Map will mark senseless sprawl in red (Czech Republic)

By Jan Christiaens / Updated: 01 Aug 2014
Czech environmental authorities hope to curb ill-considered suburban sprawl by mapping areas poorly served by public transport and other vital amenities.
The Czech Republic’s Ministry of Environment, which will produce the map, says it will highlight those places where no new houses should be built.However, local authorities say that the map itself won’t help matters without new legislation allowing them to ban bad developments.

Since the opening of the free market in 1989, satellite towns outside Prague and other large Czech cities have sprouted up like mushrooms. However, many developers have ignored the need for necessary infrastructure and services, including public transport connections.
The ministry will map all areas larger than five hectares and assess them according to several criteria, such as how much high-quality farmland a planned housing development would displace, the threats it would pose to animal species, as well as the level of access to shops and restaurants, schools, transport and other amenities. Tracts of land where no further housing development should be approved would be marked with red dots.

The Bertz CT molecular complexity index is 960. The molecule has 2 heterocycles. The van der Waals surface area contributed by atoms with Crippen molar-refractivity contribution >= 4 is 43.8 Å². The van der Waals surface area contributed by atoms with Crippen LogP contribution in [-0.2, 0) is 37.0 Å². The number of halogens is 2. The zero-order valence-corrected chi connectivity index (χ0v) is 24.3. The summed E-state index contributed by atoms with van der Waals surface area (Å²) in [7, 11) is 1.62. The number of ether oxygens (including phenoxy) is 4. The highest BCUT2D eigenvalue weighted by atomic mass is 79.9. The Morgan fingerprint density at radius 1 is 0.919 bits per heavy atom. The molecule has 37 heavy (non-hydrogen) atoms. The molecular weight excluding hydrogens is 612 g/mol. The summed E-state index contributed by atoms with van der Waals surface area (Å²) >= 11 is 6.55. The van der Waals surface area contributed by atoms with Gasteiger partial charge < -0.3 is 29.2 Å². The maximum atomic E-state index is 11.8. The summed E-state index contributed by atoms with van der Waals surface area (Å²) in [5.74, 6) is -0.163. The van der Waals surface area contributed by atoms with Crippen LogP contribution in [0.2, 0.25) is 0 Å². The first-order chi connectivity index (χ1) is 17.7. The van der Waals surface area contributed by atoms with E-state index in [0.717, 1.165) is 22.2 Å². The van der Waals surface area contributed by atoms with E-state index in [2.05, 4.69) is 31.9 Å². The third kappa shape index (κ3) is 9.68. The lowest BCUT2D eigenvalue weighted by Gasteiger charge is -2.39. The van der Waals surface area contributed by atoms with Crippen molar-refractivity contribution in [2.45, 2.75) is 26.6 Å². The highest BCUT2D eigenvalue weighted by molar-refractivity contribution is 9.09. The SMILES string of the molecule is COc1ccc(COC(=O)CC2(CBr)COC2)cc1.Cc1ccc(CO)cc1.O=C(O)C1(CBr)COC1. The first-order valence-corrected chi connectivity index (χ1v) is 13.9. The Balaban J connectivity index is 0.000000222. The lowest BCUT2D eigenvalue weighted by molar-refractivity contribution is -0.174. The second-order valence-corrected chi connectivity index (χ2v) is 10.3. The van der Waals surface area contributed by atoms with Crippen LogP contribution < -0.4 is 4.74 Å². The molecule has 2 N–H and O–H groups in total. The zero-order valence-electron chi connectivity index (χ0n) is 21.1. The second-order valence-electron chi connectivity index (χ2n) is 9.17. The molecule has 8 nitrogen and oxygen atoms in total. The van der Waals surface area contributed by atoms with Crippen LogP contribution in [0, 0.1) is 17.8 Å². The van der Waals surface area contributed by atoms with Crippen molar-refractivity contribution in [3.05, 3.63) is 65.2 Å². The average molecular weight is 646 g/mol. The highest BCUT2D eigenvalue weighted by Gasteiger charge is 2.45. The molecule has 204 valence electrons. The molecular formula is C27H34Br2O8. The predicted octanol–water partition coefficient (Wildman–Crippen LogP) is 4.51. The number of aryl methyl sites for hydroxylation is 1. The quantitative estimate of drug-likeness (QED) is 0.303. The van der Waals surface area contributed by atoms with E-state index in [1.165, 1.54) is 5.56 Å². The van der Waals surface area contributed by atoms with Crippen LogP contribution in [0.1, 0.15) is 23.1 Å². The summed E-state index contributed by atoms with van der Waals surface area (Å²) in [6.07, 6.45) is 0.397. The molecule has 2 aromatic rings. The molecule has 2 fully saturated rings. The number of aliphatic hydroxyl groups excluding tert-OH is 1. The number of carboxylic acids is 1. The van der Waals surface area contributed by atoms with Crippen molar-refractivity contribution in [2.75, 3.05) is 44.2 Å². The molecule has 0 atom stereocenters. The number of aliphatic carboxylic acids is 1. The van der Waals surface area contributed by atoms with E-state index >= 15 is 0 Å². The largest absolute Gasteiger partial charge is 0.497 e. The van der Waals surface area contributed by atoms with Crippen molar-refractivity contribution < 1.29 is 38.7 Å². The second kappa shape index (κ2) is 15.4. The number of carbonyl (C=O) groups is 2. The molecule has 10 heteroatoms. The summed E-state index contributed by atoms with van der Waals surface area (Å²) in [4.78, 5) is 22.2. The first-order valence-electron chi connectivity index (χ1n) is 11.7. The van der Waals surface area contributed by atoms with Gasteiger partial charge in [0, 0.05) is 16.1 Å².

The map, to be completed within a year, will be at the public disposal. It will serve clerks who are in charge of zone planning and people who are deciding where to build their family houses, said Jiri Mach, a section head at the Environment Ministry. In the future the ministry would like to push through a law that would ban housing development in these localities completely, Mach said.

Municipalities say that such a law will be needed to effectively address the problem. We have the zoning plan approved by the past management and there are quite many places designated for housing development in it. Consequently we cannot prevent developers' projects, said Dalibor Wijas, mayor of Jesenice near Prague, a town of 7,000 inhabitants, 5,000 of whom live in a new satellite.

Source: Praguemonitor
Czech Republic
Urban mobility planning